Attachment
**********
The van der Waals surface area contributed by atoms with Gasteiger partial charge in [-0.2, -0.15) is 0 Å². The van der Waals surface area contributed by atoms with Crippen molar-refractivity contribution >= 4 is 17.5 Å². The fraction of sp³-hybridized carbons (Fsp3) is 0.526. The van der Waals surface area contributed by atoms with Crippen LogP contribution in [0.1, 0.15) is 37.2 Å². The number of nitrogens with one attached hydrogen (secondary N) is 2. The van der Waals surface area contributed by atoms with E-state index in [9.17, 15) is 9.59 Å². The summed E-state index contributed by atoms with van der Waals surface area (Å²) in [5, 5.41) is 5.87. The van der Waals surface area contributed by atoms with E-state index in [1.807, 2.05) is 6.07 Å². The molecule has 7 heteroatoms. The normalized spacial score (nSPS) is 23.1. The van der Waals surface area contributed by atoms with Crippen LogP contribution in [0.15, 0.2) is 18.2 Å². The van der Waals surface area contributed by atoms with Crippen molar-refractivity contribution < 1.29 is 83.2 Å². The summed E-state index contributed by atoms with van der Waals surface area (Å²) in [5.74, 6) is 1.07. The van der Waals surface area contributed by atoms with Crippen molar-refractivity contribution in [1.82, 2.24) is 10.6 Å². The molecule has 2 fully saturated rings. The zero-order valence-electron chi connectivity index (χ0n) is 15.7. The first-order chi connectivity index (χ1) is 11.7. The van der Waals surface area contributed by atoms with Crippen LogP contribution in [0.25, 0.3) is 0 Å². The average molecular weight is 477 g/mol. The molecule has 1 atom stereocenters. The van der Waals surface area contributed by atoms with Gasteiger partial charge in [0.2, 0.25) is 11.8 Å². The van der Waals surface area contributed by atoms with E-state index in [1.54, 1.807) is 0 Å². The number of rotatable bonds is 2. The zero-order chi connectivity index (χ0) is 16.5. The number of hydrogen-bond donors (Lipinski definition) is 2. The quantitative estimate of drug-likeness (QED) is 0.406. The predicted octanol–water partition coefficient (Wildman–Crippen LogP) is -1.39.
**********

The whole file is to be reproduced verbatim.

The van der Waals surface area contributed by atoms with Gasteiger partial charge in [-0.2, -0.15) is 0 Å². The van der Waals surface area contributed by atoms with Crippen molar-refractivity contribution >= 4 is 17.5 Å². The fraction of sp³-hybridized carbons (Fsp3) is 0.526. The van der Waals surface area contributed by atoms with Crippen LogP contribution in [0.1, 0.15) is 37.2 Å². The number of nitrogens with one attached hydrogen (secondary N) is 2. The van der Waals surface area contributed by atoms with E-state index in [9.17, 15) is 9.59 Å². The summed E-state index contributed by atoms with van der Waals surface area (Å²) in [5, 5.41) is 5.87. The van der Waals surface area contributed by atoms with E-state index in [1.807, 2.05) is 6.07 Å². The molecule has 7 heteroatoms. The normalized spacial score (nSPS) is 23.1. The van der Waals surface area contributed by atoms with Crippen LogP contribution in [0.15, 0.2) is 18.2 Å². The van der Waals surface area contributed by atoms with Crippen molar-refractivity contribution < 1.29 is 83.2 Å². The summed E-state index contributed by atoms with van der Waals surface area (Å²) in [5.74, 6) is 1.07. The van der Waals surface area contributed by atoms with Crippen molar-refractivity contribution in [1.82, 2.24) is 10.6 Å². The molecule has 2 fully saturated rings. The zero-order valence-electron chi connectivity index (χ0n) is 15.7. The first-order chi connectivity index (χ1) is 11.7. The van der Waals surface area contributed by atoms with Crippen LogP contribution in [0.25, 0.3) is 0 Å². The average molecular weight is 477 g/mol. The molecule has 1 atom stereocenters. The van der Waals surface area contributed by atoms with Gasteiger partial charge in [0.2, 0.25) is 11.8 Å². The van der Waals surface area contributed by atoms with E-state index in [1.54, 1.807) is 0 Å². The number of rotatable bonds is 2. The zero-order chi connectivity index (χ0) is 16.5. The number of hydrogen-bond donors (Lipinski definition) is 2. The quantitative estimate of drug-likeness (QED) is 0.406. The predicted octanol–water partition coefficient (Wildman–Crippen LogP) is -1.39.